Only if we embrace the facts of transit, and discover the opportunities they present, will our cities, and our transit, be human. —Jarrett Walker
Whether you are transit geek, a regular bus rider or an interested citizen, you will learning something by reading “Human Transit: How Clearer Thinking about Public Transit Can Enrich Our Communities and Our Lives.” The newly published book by Jarrett Walker is an accessible guide to thinking about public transit in an informed and systemic way. It provides professionals, users, and citizens alike with the background to have informed conversations about this important topic.
Jarrett Walker is transit consultant who has designed public transit systems for over 20 years and author of the popular transit blog HumanTransit, from which much of the book is based. Unlike a lot of transit analysts, who write from an east coast perspective—based on dense, pre-automobile urban cities; Walker writes with a uniquely west coast—and post-automobile city—outlook. This outlook, informed by living and working in cities such as Portland, Sydney and Vancouver, make the book extremely relevant west coast readers.
Walker is a transit technology agnostic. To him technology is a tool, a means to an end; not the end itself. As such, Human Transit focuses on the ‘what’ and ‘why’ of transit, not just the ‘how.’ The book goes beyond the usual transit debates of whether buses, street cars, light rail or subways are better. Instead, it looks at the basic fundamentals of transit, including concepts like speed, frequency, span, capacity and reliability.
Walker believes that to decide on the right tool (i.e. transit mode) you need to understand the purpose of that tool. Too often transit debates focus on the technology and not the purpose. As a result we “get people using a hammer to turn a screw or a screwdriver to pound nails.” I would add that even when we use the right tool, undue focus on technology can lead to overkill; using a power drill to turn a screw, when a simple screwdriver would do the job more effectively.
If the debate over transit technologies is not distracting enough, transit planning is further confused by a lack of consensus over the basic goals of public transit. As Walker notes in his book, while other city services—like policing—have easily agreed upon answers (enforcing the law), the ‘answer’ of public transit is influenced by a diversity of questions:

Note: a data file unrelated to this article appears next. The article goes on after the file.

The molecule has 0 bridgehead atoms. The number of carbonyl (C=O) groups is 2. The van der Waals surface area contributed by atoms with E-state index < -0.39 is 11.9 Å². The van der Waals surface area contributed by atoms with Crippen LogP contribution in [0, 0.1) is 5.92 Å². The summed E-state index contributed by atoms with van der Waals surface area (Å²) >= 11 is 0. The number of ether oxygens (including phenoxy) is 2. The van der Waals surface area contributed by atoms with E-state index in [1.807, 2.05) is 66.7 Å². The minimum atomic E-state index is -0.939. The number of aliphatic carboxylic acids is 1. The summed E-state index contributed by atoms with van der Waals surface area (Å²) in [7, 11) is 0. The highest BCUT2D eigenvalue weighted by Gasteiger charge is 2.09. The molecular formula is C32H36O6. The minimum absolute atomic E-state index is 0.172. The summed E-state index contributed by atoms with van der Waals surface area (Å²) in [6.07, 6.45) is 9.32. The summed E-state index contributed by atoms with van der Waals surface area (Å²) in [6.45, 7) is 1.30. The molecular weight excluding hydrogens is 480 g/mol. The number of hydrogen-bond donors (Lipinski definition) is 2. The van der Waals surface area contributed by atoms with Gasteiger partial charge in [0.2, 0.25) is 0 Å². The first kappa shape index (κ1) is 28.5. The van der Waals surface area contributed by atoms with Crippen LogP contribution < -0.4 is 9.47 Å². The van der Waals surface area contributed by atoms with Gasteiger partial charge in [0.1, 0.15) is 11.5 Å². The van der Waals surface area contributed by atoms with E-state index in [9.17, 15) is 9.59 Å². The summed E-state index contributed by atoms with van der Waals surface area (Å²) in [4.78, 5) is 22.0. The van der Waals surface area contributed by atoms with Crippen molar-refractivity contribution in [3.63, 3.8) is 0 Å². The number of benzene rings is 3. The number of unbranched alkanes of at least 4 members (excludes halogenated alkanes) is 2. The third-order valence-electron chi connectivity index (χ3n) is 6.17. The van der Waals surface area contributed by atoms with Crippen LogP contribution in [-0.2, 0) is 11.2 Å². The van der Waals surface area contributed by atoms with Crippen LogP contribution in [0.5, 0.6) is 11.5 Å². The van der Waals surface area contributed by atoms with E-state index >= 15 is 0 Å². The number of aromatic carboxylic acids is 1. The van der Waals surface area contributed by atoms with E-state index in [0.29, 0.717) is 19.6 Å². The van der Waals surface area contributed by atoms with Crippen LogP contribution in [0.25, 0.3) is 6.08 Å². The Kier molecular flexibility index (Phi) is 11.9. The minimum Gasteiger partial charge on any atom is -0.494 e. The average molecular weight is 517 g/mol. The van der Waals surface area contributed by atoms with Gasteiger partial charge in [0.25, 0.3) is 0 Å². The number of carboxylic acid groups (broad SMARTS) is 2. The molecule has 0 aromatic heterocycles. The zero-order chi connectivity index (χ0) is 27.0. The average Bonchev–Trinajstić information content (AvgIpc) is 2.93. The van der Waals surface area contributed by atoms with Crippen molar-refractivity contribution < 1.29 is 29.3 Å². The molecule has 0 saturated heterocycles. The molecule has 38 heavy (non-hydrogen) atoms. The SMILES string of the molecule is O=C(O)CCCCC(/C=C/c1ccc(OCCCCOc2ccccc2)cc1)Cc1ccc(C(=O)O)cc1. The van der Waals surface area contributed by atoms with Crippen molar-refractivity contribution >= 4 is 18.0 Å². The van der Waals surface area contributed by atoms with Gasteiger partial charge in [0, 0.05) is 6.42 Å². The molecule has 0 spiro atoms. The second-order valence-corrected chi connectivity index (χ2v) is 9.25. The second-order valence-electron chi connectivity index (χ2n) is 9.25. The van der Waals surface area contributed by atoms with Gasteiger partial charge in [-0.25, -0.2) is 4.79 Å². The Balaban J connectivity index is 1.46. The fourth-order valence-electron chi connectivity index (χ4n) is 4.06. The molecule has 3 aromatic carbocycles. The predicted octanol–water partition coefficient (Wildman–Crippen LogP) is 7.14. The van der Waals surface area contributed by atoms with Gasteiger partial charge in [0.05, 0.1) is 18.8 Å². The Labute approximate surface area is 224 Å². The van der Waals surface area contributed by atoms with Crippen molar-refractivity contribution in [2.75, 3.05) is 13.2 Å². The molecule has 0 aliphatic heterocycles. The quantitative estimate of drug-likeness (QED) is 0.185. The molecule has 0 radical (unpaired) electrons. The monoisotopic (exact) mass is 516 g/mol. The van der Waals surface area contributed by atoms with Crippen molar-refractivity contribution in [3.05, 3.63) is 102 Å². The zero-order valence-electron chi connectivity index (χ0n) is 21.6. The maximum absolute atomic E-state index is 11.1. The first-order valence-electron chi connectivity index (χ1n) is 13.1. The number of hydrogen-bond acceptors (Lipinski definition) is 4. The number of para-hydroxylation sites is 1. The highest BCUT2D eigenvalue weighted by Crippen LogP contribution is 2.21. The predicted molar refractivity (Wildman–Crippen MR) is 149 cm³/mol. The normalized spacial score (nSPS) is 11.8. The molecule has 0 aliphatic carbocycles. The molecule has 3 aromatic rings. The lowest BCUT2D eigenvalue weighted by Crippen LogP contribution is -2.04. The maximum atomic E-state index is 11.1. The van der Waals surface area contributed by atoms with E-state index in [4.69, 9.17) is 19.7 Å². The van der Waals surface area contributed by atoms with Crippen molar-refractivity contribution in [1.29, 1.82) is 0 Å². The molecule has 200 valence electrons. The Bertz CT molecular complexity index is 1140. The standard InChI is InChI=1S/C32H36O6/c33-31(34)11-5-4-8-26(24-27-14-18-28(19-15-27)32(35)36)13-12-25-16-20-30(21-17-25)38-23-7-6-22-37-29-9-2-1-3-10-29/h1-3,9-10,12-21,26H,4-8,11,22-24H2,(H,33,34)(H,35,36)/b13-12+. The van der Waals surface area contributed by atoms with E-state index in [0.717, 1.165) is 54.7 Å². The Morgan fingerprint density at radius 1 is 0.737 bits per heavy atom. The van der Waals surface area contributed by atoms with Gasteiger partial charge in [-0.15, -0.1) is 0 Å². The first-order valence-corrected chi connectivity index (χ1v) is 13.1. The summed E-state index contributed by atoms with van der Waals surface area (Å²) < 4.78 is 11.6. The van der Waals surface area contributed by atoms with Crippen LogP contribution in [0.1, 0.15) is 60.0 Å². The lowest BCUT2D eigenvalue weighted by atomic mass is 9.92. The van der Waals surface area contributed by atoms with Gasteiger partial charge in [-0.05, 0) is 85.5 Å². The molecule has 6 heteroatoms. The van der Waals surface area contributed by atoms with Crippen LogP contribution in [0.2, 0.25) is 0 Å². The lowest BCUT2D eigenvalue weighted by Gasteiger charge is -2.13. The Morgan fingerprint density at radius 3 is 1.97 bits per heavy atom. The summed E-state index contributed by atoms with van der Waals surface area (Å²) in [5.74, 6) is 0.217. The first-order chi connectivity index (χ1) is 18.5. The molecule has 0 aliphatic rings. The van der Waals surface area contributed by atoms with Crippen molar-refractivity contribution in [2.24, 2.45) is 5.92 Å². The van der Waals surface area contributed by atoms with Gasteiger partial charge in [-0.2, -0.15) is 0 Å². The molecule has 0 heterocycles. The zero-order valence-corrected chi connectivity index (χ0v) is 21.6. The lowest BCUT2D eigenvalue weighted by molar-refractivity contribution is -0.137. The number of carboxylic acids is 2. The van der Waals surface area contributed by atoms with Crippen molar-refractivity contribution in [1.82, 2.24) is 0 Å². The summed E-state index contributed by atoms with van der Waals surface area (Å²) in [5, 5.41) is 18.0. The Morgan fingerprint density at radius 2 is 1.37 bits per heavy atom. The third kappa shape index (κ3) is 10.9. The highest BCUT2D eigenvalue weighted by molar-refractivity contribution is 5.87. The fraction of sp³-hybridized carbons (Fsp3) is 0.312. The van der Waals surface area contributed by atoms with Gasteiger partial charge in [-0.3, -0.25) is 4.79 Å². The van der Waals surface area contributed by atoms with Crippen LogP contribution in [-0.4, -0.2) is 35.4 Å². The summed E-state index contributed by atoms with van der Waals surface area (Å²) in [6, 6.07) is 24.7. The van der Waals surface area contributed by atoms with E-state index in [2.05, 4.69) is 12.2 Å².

“Economists may talk about transit in terms of profitability, as though that were its goal. Social service advocates think of it as a tool for meeting the needs of the disadvantaged. Architects and urban designers care about how it feels to move through a city, so they often focus on the aesthetics of the transit vehicle and infrastructure. Urban redevelopment advocates categorize services according to how well they stimulate development.”
The result of this confusion is that no clear priorities arise, and when it comes to persuading decision-makers, transit planners are at a decided disadvantage with this myriad of priorities, next to their colleagues in other departments with clearer goals.
Making this even more challenging is fact that most of our transit decision-makers are motorists. Walker notes that driving a car regularly can subconsciously shape our thinking, leading to certain biases, such as favouring transit speed over frequency. But for most regular transit riders, ‘frequency is freedom,’ as waiting times (determined by frequency) often matter more than speed in determining trip times. This leaves many decision-makers—be they politicians or transit executives—asking the wrong question.
One solution to this challenge is, ironically, through the use of technology. One of Walker’s favourite transit tools is a recently added feature on WalkScore.com that allows you to see how far you can travel on transit within a specified time period. Visual representations like this can help decision-makers understand the important role that frequency plays in transit mobility.
As a pedestrian advocate, I was impressed by Human Transit’s attention to pedestrians. Too often, the pedestrian experience is left out of transit discussions, despite the fact that every trip begins and ends on foot. Walker argues that transit is a complement to walking, not a competitor. In other words, bus routes and stops should be spaced far enough apart to optimize the travel range of pedestrians.
Although Human Transit is directed towards those with an interest in public transit, Walker’s PhD in literature and experience as a blogger helps make his writing clear and accessible to any reader. This is a decided blessing when talking about the often dry and jargon laden subject, such as “transit geometry” or “inverted couplet.” Walker’s focus on the ‘human’ side of the title makes this book more accessible by his many references to the experience of taking transit.
While I am a regular transit rider and reader of Walker’s blog, I am by no means a transit expert. But Walker’s writing style kept me interested and engaged throughout the book. By the end, I appreciated why the technical side of the transit equation is as important as the human side—and how knowledge of both is an important part of understanding the urban landscape. Read the book and you will too.
NOTE: This review was originally posted on Spacing Vancouver in January 2012. A condensed version appears in the Summer 2012 print edition of Spacing Magazine.
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